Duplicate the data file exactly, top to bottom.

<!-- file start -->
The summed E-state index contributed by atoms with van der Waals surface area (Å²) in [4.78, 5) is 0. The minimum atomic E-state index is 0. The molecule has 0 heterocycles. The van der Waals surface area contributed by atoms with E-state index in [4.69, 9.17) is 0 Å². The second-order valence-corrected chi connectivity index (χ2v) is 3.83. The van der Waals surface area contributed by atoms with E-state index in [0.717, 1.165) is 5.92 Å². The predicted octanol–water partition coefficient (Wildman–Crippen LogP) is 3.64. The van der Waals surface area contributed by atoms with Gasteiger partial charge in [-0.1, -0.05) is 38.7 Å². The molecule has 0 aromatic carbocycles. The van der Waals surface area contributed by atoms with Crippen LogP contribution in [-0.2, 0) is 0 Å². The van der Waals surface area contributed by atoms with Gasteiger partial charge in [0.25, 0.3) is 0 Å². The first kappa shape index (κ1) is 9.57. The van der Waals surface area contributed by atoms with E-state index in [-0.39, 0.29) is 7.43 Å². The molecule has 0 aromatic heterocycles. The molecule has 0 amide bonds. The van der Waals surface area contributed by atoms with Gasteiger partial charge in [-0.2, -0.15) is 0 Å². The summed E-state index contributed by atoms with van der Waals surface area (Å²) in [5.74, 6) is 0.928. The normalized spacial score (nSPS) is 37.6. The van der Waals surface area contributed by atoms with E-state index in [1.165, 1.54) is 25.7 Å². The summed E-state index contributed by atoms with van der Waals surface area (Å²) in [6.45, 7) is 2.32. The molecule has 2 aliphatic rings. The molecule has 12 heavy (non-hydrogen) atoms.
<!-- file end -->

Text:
The summed E-state index contributed by atoms with van der Waals surface area (Å²) in [4.78, 5) is 0. The minimum atomic E-state index is 0. The molecule has 0 heterocycles. The van der Waals surface area contributed by atoms with E-state index in [4.69, 9.17) is 0 Å². The second-order valence-corrected chi connectivity index (χ2v) is 3.83. The van der Waals surface area contributed by atoms with E-state index in [0.717, 1.165) is 5.92 Å². The predicted octanol–water partition coefficient (Wildman–Crippen LogP) is 3.64. The van der Waals surface area contributed by atoms with Gasteiger partial charge in [-0.1, -0.05) is 38.7 Å². The molecule has 0 aromatic carbocycles. The van der Waals surface area contributed by atoms with Crippen LogP contribution in [-0.2, 0) is 0 Å². The van der Waals surface area contributed by atoms with Gasteiger partial charge in [0.25, 0.3) is 0 Å². The first kappa shape index (κ1) is 9.57. The van der Waals surface area contributed by atoms with E-state index in [-0.39, 0.29) is 7.43 Å². The molecule has 0 aromatic heterocycles. The molecule has 0 amide bonds. The van der Waals surface area contributed by atoms with Gasteiger partial charge in [-0.2, -0.15) is 0 Å². The summed E-state index contributed by atoms with van der Waals surface area (Å²) in [5.74, 6) is 0.928. The normalized spacial score (nSPS) is 37.6. The van der Waals surface area contributed by atoms with E-state index in [1.165, 1.54) is 25.7 Å². The summed E-state index contributed by atoms with van der Waals surface area (Å²) in [6.45, 7) is 2.32. The molecule has 2 aliphatic rings. The molecule has 12 heavy (non-hydrogen) atoms.